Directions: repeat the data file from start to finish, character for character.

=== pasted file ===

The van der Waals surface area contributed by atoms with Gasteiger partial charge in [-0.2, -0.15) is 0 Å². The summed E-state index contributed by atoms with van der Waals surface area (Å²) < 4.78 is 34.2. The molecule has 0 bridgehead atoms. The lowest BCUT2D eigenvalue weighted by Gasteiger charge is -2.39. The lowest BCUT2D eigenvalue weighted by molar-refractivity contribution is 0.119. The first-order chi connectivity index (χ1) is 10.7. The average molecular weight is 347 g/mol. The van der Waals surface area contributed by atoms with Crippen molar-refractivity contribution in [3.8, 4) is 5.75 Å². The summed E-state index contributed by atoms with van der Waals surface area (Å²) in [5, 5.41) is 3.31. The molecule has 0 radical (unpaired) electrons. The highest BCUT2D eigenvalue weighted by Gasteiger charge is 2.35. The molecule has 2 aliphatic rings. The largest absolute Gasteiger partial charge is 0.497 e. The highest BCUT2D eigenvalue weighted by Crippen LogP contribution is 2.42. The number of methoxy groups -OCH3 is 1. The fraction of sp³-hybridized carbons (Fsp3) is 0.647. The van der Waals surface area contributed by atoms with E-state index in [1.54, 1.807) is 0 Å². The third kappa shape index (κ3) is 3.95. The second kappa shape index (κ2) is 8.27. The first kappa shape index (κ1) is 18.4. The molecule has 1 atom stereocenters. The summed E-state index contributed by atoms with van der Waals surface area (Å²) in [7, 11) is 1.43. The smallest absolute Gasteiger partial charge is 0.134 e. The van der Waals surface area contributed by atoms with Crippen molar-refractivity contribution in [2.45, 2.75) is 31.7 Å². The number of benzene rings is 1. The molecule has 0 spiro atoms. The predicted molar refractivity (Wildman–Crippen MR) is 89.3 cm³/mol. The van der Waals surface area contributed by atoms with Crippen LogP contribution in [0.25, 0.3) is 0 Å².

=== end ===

The van der Waals surface area contributed by atoms with Gasteiger partial charge in [-0.2, -0.15) is 0 Å². The summed E-state index contributed by atoms with van der Waals surface area (Å²) < 4.78 is 34.2. The molecule has 0 bridgehead atoms. The lowest BCUT2D eigenvalue weighted by Gasteiger charge is -2.39. The lowest BCUT2D eigenvalue weighted by molar-refractivity contribution is 0.119. The first-order chi connectivity index (χ1) is 10.7. The average molecular weight is 347 g/mol. The van der Waals surface area contributed by atoms with Crippen molar-refractivity contribution in [3.8, 4) is 5.75 Å². The summed E-state index contributed by atoms with van der Waals surface area (Å²) in [5, 5.41) is 3.31. The molecule has 0 radical (unpaired) electrons. The highest BCUT2D eigenvalue weighted by Gasteiger charge is 2.35. The molecule has 2 aliphatic rings. The largest absolute Gasteiger partial charge is 0.497 e. The highest BCUT2D eigenvalue weighted by Crippen LogP contribution is 2.42. The number of methoxy groups -OCH3 is 1. The fraction of sp³-hybridized carbons (Fsp3) is 0.647. The van der Waals surface area contributed by atoms with E-state index in [1.54, 1.807) is 0 Å². The third kappa shape index (κ3) is 3.95. The second kappa shape index (κ2) is 8.27. The first kappa shape index (κ1) is 18.4. The molecule has 1 atom stereocenters. The summed E-state index contributed by atoms with van der Waals surface area (Å²) in [7, 11) is 1.43. The smallest absolute Gasteiger partial charge is 0.134 e. The van der Waals surface area contributed by atoms with Crippen molar-refractivity contribution in [2.45, 2.75) is 31.7 Å². The number of benzene rings is 1. The molecule has 0 spiro atoms. The predicted molar refractivity (Wildman–Crippen MR) is 89.3 cm³/mol. The van der Waals surface area contributed by atoms with Crippen LogP contribution in [0.25, 0.3) is 0 Å².